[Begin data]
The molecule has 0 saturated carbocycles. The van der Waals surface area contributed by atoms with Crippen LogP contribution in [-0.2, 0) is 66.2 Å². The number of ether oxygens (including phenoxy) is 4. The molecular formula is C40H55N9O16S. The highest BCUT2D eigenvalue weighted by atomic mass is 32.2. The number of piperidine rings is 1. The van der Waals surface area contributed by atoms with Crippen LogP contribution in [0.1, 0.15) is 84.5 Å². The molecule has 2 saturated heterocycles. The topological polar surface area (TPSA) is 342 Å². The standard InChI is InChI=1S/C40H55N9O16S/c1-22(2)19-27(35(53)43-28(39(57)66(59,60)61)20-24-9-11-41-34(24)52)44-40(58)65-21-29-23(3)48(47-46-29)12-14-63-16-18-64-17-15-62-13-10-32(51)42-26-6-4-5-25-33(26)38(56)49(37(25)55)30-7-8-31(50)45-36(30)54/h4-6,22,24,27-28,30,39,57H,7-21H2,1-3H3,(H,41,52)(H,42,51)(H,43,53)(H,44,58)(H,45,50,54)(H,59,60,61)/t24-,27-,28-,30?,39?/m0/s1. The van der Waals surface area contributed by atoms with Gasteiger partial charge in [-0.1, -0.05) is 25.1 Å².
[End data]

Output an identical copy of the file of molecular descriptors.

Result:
The molecule has 0 saturated carbocycles. The van der Waals surface area contributed by atoms with Crippen LogP contribution in [-0.2, 0) is 66.2 Å². The number of ether oxygens (including phenoxy) is 4. The molecular formula is C40H55N9O16S. The highest BCUT2D eigenvalue weighted by atomic mass is 32.2. The number of piperidine rings is 1. The van der Waals surface area contributed by atoms with Crippen LogP contribution in [0.1, 0.15) is 84.5 Å². The molecule has 2 saturated heterocycles. The topological polar surface area (TPSA) is 342 Å². The standard InChI is InChI=1S/C40H55N9O16S/c1-22(2)19-27(35(53)43-28(39(57)66(59,60)61)20-24-9-11-41-34(24)52)44-40(58)65-21-29-23(3)48(47-46-29)12-14-63-16-18-64-17-15-62-13-10-32(51)42-26-6-4-5-25-33(26)38(56)49(37(25)55)30-7-8-31(50)45-36(30)54/h4-6,22,24,27-28,30,39,57H,7-21H2,1-3H3,(H,41,52)(H,42,51)(H,43,53)(H,44,58)(H,45,50,54)(H,59,60,61)/t24-,27-,28-,30?,39?/m0/s1. The van der Waals surface area contributed by atoms with Gasteiger partial charge in [-0.1, -0.05) is 25.1 Å².